This paper explores the relationship between managers’ labor mobility and the financial reporting quality of banks. Using the state-level adoption of the Inevitable Disclosure Doctrine (IDD) as an exogenous shock discouraging labor mobility, we show that adoption of the IDD is associated with a decline in financial reporting quality, as measured by discretionary loan loss provisions. The effect is larger for banks with managers who have limited outside job opportunities and smaller for banks with tight regulatory oversight. Our results support the view from the career concern hypothesis that bank managers facing restrictions on mobility have greater incentives to engage in discretionary accounting.
Since the 2008 global financial crisis, accounting and finance researchers have shown considerable interest in bank transparency. The crisis highlighted the economic impact of bank opacity and gave rise to the notion that a lack of information on bank asset quality can harm financial stability. The opacity of banks can exacerbate agency problems by hindering market discipline, and increase the risks of panic and contagion during a crisis (Nier and Baumann, 2006, Morgan, 2002). During the recent global financial crisis, investors sought information on banks’ exposure to risks, but this was not readily available. Along with explicit government backing of the banking system, the public disclosure of stress test results helped to relieve the panic by providing investors with the needed information (Jungherr, 2018).1 Since then, extensive literature has discussed how much transparency in banking should be required, and how transparency affects financial stability (see Acharya and Ryan (2016) for a survey). There is, however, still a paucity of research identifying the determinants of bank transparency, despite the necessity of effective monitoring and regulations. We aim to fill this gap by examining the effect of bank managers’ labor mobility on financial reporting quality.
In this paper, we define labor mobility as the degree of friction in the labor market, in terms of how easily individuals can transfer from one job to another. Job switching is an important channel through which individuals increase their compensation or find better-suited jobs (Topel and Ward, 1992). Therefore, the possibility of job switching is used as leverage in negotiating compensation levels and working conditions both explicitly and implicitly. This is well demonstrated by recent retention awards to bank executives, that were granted as competition for talent intensified among banks.2 The observed efforts made by banks to retain executives imply that a restriction on labor mobility would lower managers’ bargaining power in the job market. Accordingly, managers’ career concerns would increase. In response, to secure bargaining power, managers may have higher incentives to window-dress their performance by distorting information disclosed to the public. Consequently, the financial reporting quality would be compromised (hereinafter, we refer to this proposed effect as the career concern hypothesis). There are a number of studies on industrial firms testing and supporting this hypothesis (Ali et al., 2019, Chen et al., 2018, Tang et al., 2021), but not yet for banks.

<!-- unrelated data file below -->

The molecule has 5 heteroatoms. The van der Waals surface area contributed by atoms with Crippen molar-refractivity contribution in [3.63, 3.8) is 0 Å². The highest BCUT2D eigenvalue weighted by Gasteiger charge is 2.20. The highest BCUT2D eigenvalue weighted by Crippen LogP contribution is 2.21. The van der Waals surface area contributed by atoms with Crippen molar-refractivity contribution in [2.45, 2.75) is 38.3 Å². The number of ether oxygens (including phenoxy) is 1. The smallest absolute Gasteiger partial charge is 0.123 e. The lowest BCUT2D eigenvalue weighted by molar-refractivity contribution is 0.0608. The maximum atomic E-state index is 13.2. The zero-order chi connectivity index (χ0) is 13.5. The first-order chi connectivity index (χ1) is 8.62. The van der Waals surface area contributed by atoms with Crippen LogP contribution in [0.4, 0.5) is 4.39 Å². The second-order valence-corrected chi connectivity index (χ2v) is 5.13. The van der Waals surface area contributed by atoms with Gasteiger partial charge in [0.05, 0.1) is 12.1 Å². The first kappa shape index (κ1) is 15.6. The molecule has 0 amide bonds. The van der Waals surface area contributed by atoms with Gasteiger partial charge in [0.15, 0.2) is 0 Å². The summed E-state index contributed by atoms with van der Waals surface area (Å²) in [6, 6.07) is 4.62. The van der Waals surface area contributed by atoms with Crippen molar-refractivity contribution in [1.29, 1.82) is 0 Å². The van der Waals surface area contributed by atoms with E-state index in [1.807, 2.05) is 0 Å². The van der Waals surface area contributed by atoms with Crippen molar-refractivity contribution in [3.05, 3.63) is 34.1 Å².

The 2008 global financial crisis confirmed a longstanding concern around bank opacity, namely that a lack of information on banks’ asset quality can lead to greater systemic risk. Given the economic impact of bank opacity, it is necessary to understand the determinants of banks’ financial reporting quality to enhance financial stability. To this end, we evaluate the effect of managerial labor mobility on financial reporting quality at banks. We focus on the degree of labor mobility because it constrains managers’ outside job opportunities, and thus affects their career concerns. This is particularly important in the banking industry because of its opaque nature. Despite the existence of accounting rules and regulations, bank managers still have some discretion over financial reporting due to their informational advantages and expertise in bank operation (Beatty and Liao, 2014; Kim and Kross, 1998; Cornett et al., 2009). We conjecture that a restriction on labor mobility motivates earnings management by triggering managers’ career concerns, and thereby impairs financial reporting quality at banks.
This paper evaluates the impact of a legal shock discouraging labor mobility (i.e., the IDD) on discretionary provisioning by banks. We find that banks accrue loan loss provisions in a more discretionary manner after their home state adopts the IDD. Rejecting the IDD has the opposite effect, i.e., reducing discretionary provisions. These results suggest that restrictions on labor mobility impair the financial reporting quality of banks, making it harder for outside investors and regulators to understand bank fundamentals. We further perform a number of tests on the heterogeneous effects of the IDD. We find larger effects of the IDD on discretionary provisioning for smaller banks, private banks, and banks with fewer peers in the local market. These results support the view that managers’ career concerns are the channel through which labor mobility affects financial reporting quality. We also use alternative measures of financial reporting quality: the validity of provisions in estimating future loan losses, and just-meeting-or-beating earnings benchmarks. Our results using the alternative measures are broadly consistent with the earlier findings. First, after IDD adoption, banks’ loan loss provisions become less accurate estimations of actual loans charged off in the subsequent period. Second, we provide evidence that IDD adoption increases bank managers’ use of accounting discretion to meet or beat an earnings benchmark.